Saturday, October 23, 2010

"Not Valid Until Signed"

I feel the need to blog this because it has everything to do with the state of security these days...

I went to my local post office the other day, and along with the normally grumpy man at the window in this one-room shanty I got a little extra attitude.  As many of you reading this, I never sign the backs of my credit cards as a rule.  I know it's really not buying me all that much in terms of security or fraud protection - but I figure if I lose my card I really don't want the jackass who tries to use it to also have my signature to copy later.

That being said, I bought a small book of stamps because there are still companies that require you to mail things in the post and went up to the window to pay with my credit card.  The man at the window takes my card, swipes it, and then looks at the back of the card where instead of a signature it says "Require Photo ID" ... then hands the card back to me and says "Sign this or I can't take it".

I looked back at him curiously for a moment, then said in a polite tone "no".  His answer to me was to hand me back the card and ask for a different form of payment.  When I asked why - he told me it's because the "law requires me to sign my credit card ...see, it says so right there".  Actually, he's wrong, there is no such law that I know of, and I've used that card a million times without ever being told to sign it.

So I took the card back, paid cash and left ... but now I have this burning question in my brain - can a merchant really refuse my card because it's not signed?

The answer, according to my Bank of America rep ... is absolutely NO.  For the record, as far as I can tell, you are NOT required to sign the back of that card, and there is nothing that legally says you must ...

Of course, my local mailperson was just following the rules ...or trying to be the grumpy bastard he normally is ... or just doesn't know better.  I don't know which of those (or all?) are true but the bottom line is I'm not going to sign my card, and you shouldn't either.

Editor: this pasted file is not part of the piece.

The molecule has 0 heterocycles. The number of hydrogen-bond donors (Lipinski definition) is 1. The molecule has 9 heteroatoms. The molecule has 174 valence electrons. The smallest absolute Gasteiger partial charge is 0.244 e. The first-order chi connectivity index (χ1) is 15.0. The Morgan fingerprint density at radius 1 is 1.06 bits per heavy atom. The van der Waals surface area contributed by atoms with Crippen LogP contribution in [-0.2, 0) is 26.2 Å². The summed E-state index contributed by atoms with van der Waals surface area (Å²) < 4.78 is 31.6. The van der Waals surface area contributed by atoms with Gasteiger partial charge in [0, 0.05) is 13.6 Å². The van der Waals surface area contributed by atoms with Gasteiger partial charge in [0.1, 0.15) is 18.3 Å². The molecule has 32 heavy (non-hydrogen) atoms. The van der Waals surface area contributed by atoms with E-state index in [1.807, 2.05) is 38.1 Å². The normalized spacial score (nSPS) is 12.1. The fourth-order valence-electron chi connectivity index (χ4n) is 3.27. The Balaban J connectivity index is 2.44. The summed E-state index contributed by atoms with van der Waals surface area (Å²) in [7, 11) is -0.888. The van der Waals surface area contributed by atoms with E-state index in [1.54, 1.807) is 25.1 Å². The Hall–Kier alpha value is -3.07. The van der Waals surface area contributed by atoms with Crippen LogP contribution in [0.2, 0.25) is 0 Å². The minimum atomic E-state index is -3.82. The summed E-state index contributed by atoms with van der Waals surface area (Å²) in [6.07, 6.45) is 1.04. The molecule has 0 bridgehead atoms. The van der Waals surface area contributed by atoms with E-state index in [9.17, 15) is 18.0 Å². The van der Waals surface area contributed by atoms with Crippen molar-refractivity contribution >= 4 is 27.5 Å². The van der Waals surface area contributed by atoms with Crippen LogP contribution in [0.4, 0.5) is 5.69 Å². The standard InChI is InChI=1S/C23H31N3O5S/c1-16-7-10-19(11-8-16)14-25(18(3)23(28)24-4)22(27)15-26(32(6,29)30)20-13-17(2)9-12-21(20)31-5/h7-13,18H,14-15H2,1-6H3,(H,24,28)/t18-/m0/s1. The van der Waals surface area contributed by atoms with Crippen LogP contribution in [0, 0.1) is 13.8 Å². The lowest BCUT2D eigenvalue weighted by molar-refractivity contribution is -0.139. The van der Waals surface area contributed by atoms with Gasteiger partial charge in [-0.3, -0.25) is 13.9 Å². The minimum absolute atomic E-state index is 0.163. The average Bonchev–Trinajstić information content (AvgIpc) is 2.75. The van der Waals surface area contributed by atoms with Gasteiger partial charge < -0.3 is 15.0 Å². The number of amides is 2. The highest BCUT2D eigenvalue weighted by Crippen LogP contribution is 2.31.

Anonymous said...

Except that by signing the back of your card you are doing two things.

1) Agreeing to the contract with the bank (there is a reason that many cards say "not valid until signed").

2) Providing evidence for an outmoded security layer that is vague at best.

To top it off, merchants cannot require you to show ID to prove the card is yours. It is in every visa merchant card agreement I have read. Mastercard doesn't require it sometimes, but only for merchants that have a high volume of sales. However, these merchants are supposed to deny your purchase if it is not signed, because they cannot verify that you have entered your contract with your bank. A bit of a catch-22 there sometimes.

Unknown said...

I am with you on that. I never sign my CC's and have taught my wife to do the same. Additionally, I also utilize the feature which allows me to place a photo on the front of the CC. Sadly, even this does little to prevent fraud due to theft.

CG said...

print out thelaw or lack thereof and go shove them up his grumpy ass!

Chris Abramson said...

This has been standard for me for the last 6 years. There is no law that says you have to sign the back of your card. If the Grumpy little man in the PO had any bit of a brain in his head he would do like every other retailer does and ask to see photo ID like oh say your drivers license that has your signature on it. Dear god why do some people have to have such a power trip.

Mark D. Adams said...

Hopefully you've found this out since October when you made this post. There is no law, but it is a regulation of the credit card companies that the merchant isn't supposed to accept the card unless it is signed.

As a result, the "See ID" that people often write in the signature bar of their card, in theory should only work the one time. In the event of an unsigned card, the merchant is supposed to ask for ID and then require that you sign the card in front of them, before accepting it for payment.

To ensure payment, the merchant should compare the signatures, should verify that the last four numbers on the front match the ones on the back and on the electronic receipt, and examine the hologram and other security measures of the card. If there is an inconsistency, they should do a code 10 authorization.